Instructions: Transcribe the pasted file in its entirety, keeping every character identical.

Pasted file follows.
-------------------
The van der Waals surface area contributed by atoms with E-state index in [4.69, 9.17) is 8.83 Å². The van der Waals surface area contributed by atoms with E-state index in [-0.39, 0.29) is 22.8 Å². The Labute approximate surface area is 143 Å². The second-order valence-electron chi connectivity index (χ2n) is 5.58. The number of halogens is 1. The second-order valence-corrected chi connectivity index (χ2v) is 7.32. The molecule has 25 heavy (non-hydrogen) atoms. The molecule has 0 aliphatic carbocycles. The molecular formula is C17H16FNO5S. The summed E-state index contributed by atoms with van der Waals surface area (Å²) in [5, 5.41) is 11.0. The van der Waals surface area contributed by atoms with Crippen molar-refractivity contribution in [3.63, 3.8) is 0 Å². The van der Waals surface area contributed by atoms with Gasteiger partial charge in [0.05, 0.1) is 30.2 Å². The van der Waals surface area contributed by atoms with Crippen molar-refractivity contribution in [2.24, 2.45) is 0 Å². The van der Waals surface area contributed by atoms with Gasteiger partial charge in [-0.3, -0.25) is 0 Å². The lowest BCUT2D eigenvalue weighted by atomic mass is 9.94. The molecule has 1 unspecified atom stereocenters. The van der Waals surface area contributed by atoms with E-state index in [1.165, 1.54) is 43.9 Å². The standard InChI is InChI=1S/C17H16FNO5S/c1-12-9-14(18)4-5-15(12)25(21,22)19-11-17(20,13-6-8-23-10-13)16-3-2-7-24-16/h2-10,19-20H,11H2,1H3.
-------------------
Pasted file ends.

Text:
The van der Waals surface area contributed by atoms with E-state index in [4.69, 9.17) is 8.83 Å². The van der Waals surface area contributed by atoms with E-state index in [-0.39, 0.29) is 22.8 Å². The Labute approximate surface area is 143 Å². The second-order valence-electron chi connectivity index (χ2n) is 5.58. The number of halogens is 1. The second-order valence-corrected chi connectivity index (χ2v) is 7.32. The molecule has 25 heavy (non-hydrogen) atoms. The molecule has 0 aliphatic carbocycles. The molecular formula is C17H16FNO5S. The summed E-state index contributed by atoms with van der Waals surface area (Å²) in [5, 5.41) is 11.0. The van der Waals surface area contributed by atoms with Crippen molar-refractivity contribution in [3.63, 3.8) is 0 Å². The van der Waals surface area contributed by atoms with Gasteiger partial charge in [0.05, 0.1) is 30.2 Å². The van der Waals surface area contributed by atoms with Crippen molar-refractivity contribution in [2.24, 2.45) is 0 Å². The van der Waals surface area contributed by atoms with Gasteiger partial charge in [-0.3, -0.25) is 0 Å². The lowest BCUT2D eigenvalue weighted by atomic mass is 9.94. The molecule has 1 unspecified atom stereocenters. The van der Waals surface area contributed by atoms with E-state index in [1.165, 1.54) is 43.9 Å². The standard InChI is InChI=1S/C17H16FNO5S/c1-12-9-14(18)4-5-15(12)25(21,22)19-11-17(20,13-6-8-23-10-13)16-3-2-7-24-16/h2-10,19-20H,11H2,1H3.